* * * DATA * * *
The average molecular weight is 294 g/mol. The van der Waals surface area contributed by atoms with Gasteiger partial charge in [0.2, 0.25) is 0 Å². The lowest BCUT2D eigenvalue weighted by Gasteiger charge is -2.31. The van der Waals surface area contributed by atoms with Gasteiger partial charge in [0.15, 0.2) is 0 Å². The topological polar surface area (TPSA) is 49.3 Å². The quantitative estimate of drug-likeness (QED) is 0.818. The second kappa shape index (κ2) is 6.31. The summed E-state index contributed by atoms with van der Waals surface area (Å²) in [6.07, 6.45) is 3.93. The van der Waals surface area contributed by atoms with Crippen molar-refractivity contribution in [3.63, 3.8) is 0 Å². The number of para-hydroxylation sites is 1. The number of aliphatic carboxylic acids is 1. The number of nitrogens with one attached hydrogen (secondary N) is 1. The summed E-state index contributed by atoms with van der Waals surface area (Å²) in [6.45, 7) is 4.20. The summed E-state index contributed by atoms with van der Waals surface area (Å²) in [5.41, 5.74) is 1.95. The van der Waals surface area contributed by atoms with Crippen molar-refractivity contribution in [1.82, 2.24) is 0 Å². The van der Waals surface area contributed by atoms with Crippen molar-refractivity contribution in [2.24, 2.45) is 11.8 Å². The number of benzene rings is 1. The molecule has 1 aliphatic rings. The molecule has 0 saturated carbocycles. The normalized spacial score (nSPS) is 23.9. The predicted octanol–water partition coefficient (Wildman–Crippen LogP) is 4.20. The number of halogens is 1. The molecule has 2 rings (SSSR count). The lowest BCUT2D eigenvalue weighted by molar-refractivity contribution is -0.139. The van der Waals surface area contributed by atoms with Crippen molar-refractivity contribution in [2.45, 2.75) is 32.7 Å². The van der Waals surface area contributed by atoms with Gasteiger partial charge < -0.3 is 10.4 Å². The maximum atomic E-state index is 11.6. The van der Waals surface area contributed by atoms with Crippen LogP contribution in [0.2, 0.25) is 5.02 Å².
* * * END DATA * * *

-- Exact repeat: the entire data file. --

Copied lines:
The average molecular weight is 294 g/mol. The van der Waals surface area contributed by atoms with Gasteiger partial charge in [0.2, 0.25) is 0 Å². The lowest BCUT2D eigenvalue weighted by Gasteiger charge is -2.31. The van der Waals surface area contributed by atoms with Gasteiger partial charge in [0.15, 0.2) is 0 Å². The topological polar surface area (TPSA) is 49.3 Å². The quantitative estimate of drug-likeness (QED) is 0.818. The second kappa shape index (κ2) is 6.31. The summed E-state index contributed by atoms with van der Waals surface area (Å²) in [6.07, 6.45) is 3.93. The van der Waals surface area contributed by atoms with Crippen molar-refractivity contribution in [3.63, 3.8) is 0 Å². The number of para-hydroxylation sites is 1. The number of aliphatic carboxylic acids is 1. The number of nitrogens with one attached hydrogen (secondary N) is 1. The summed E-state index contributed by atoms with van der Waals surface area (Å²) in [6.45, 7) is 4.20. The summed E-state index contributed by atoms with van der Waals surface area (Å²) in [5.41, 5.74) is 1.95. The van der Waals surface area contributed by atoms with Crippen molar-refractivity contribution in [1.82, 2.24) is 0 Å². The van der Waals surface area contributed by atoms with Crippen molar-refractivity contribution in [2.24, 2.45) is 11.8 Å². The number of benzene rings is 1. The molecule has 1 aliphatic rings. The molecule has 0 saturated carbocycles. The normalized spacial score (nSPS) is 23.9. The predicted octanol–water partition coefficient (Wildman–Crippen LogP) is 4.20. The number of halogens is 1. The molecule has 2 rings (SSSR count). The lowest BCUT2D eigenvalue weighted by molar-refractivity contribution is -0.139. The van der Waals surface area contributed by atoms with Crippen molar-refractivity contribution in [2.45, 2.75) is 32.7 Å². The van der Waals surface area contributed by atoms with Gasteiger partial charge < -0.3 is 10.4 Å². The maximum atomic E-state index is 11.6. The van der Waals surface area contributed by atoms with Crippen LogP contribution in [0.2, 0.25) is 5.02 Å².